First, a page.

Any one who has ever tried to lead a large group of people on foot from one place to another without the benefit of regular supplies of food and drink will sympathise with Moses in this predicament. Keeping people focused on moving forward when they are short of the basics of life and blame the absence on you, takes deep reserves of determination and strength. Yahweh intervenes with a solution that supports the leadership of Moses. First of all the Israelites benefit from a satisfying meal of roasted quail and then they awake to a refreshing drink of morning dew. Finally they are introduced to the bread of heaven which God will provide in plenty from now on each day. This is, without doubt, the finest bread they’ve ever tasted. There’s just one problem though. In order to benefit from this divine sustenance the Israelites need to learn to rely on God’s provision day by day. The manna which God will send them isn’t something that can be stored up and hoarded overnight. If they attempt to do so the food will simply go off and have to be thrown away. They will have to learn to trust, as they go to sleep each night, that God’s love will be renewed come the morning. This is the only way to be fed by God under these conditions.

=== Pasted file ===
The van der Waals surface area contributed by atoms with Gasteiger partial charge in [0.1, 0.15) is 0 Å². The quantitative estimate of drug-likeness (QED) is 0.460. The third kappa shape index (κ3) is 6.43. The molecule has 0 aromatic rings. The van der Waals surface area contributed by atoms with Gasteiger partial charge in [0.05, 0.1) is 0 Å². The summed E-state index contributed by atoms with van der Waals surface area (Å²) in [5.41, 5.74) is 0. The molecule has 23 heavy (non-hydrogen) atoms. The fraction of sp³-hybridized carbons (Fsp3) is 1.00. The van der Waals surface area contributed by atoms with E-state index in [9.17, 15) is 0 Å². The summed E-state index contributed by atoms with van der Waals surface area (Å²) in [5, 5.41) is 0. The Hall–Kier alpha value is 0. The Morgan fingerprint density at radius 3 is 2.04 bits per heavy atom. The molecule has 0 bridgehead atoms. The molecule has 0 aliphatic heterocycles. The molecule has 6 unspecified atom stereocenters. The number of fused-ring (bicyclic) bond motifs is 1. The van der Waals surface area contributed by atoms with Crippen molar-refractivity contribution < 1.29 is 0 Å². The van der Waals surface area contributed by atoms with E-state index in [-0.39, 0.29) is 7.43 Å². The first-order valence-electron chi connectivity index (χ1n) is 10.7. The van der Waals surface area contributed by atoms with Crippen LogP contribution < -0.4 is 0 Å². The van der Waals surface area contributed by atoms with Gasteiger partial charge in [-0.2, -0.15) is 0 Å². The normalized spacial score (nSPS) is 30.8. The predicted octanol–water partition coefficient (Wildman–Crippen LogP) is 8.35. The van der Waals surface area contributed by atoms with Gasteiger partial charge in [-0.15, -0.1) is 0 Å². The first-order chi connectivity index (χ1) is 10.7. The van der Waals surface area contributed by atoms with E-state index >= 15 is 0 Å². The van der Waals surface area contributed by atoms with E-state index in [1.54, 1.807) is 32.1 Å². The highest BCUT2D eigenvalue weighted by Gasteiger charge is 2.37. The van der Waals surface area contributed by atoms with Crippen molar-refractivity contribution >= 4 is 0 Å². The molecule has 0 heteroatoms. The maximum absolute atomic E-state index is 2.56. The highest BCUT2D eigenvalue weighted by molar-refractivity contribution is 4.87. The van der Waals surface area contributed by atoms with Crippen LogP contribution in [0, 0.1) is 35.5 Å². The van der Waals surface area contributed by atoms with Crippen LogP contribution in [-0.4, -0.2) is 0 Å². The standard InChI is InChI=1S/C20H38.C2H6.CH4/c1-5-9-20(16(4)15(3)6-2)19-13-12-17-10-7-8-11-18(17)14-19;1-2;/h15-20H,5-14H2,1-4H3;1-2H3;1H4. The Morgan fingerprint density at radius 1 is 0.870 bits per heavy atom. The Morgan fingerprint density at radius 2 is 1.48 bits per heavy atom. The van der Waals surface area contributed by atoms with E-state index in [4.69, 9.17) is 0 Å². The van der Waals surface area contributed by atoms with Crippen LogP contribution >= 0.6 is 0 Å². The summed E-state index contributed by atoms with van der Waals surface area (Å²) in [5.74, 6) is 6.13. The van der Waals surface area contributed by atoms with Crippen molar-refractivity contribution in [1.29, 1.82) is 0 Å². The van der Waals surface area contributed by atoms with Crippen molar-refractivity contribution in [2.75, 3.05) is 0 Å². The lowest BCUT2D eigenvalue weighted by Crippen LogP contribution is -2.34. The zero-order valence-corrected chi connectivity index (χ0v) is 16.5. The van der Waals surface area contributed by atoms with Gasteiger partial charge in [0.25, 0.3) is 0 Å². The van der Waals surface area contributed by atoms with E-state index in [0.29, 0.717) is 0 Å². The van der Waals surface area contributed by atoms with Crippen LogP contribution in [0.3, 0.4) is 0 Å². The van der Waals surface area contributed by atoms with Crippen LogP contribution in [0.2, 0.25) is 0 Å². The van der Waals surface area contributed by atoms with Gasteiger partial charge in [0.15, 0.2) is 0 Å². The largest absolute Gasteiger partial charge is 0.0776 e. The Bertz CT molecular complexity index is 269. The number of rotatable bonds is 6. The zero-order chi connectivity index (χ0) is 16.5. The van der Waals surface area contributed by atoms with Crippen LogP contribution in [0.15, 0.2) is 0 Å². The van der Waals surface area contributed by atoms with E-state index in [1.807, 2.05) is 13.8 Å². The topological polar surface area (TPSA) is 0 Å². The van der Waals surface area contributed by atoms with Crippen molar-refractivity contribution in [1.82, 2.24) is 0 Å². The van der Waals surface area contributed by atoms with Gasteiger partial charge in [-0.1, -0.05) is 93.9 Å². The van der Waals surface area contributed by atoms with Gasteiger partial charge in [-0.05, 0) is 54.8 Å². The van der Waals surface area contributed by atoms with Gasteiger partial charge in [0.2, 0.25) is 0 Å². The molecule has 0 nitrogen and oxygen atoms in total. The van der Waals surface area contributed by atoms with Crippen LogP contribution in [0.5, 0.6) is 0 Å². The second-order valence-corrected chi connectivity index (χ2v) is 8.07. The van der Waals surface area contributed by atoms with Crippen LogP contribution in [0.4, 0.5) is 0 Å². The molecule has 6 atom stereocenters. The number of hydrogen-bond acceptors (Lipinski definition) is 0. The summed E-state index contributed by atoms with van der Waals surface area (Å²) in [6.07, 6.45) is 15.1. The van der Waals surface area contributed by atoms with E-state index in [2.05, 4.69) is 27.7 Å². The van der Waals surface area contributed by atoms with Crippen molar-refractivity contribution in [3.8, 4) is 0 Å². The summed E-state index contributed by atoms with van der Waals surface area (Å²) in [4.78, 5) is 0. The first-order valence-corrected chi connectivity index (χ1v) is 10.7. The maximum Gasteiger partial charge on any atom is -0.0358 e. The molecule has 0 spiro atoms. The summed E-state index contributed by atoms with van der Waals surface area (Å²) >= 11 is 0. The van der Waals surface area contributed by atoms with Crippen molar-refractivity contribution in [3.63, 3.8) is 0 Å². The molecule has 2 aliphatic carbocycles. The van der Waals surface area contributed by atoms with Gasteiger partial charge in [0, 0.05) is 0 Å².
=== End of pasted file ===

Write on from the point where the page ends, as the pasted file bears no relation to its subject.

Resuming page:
The psalmist uses this pivotal story in Psalm 78. Whatever else they may do, the Israelites are not to forget how God feeds them. Moreover they must learn from the Exodus story that when God supplies us with the nourishment we need this happens in ways we can’t predict or control. Even so, his care and concern can be relied on without question.
Our response can be willingness, in the words of the Victorian hymn, “to trust and obey.” Today’s Gospel ended with one of the great “I am” sayings we find in that Gospel – Jesus identifies himself as “the bread of life.” This follows an episode where Jesus has presided over the feeding of a crowd of five thousand. Five barley loaves and two fish have produced an incredible amount of leftovers – enough to fill twelve baskets. That event had ended somewhat ominously with the crowd trying to seize Jesus and proclaim him King, but he has managed to evade them and escape into the hills. Now, finding himself once more in the company of those who wanted to take him over, Jesus says he is well aware that physical hunger is the sole reason they’ve sought him out again. Instead of trying to end their bodily emptiness, he says, they should ask him for lasting “spiritual” food, “the food of eternal life.”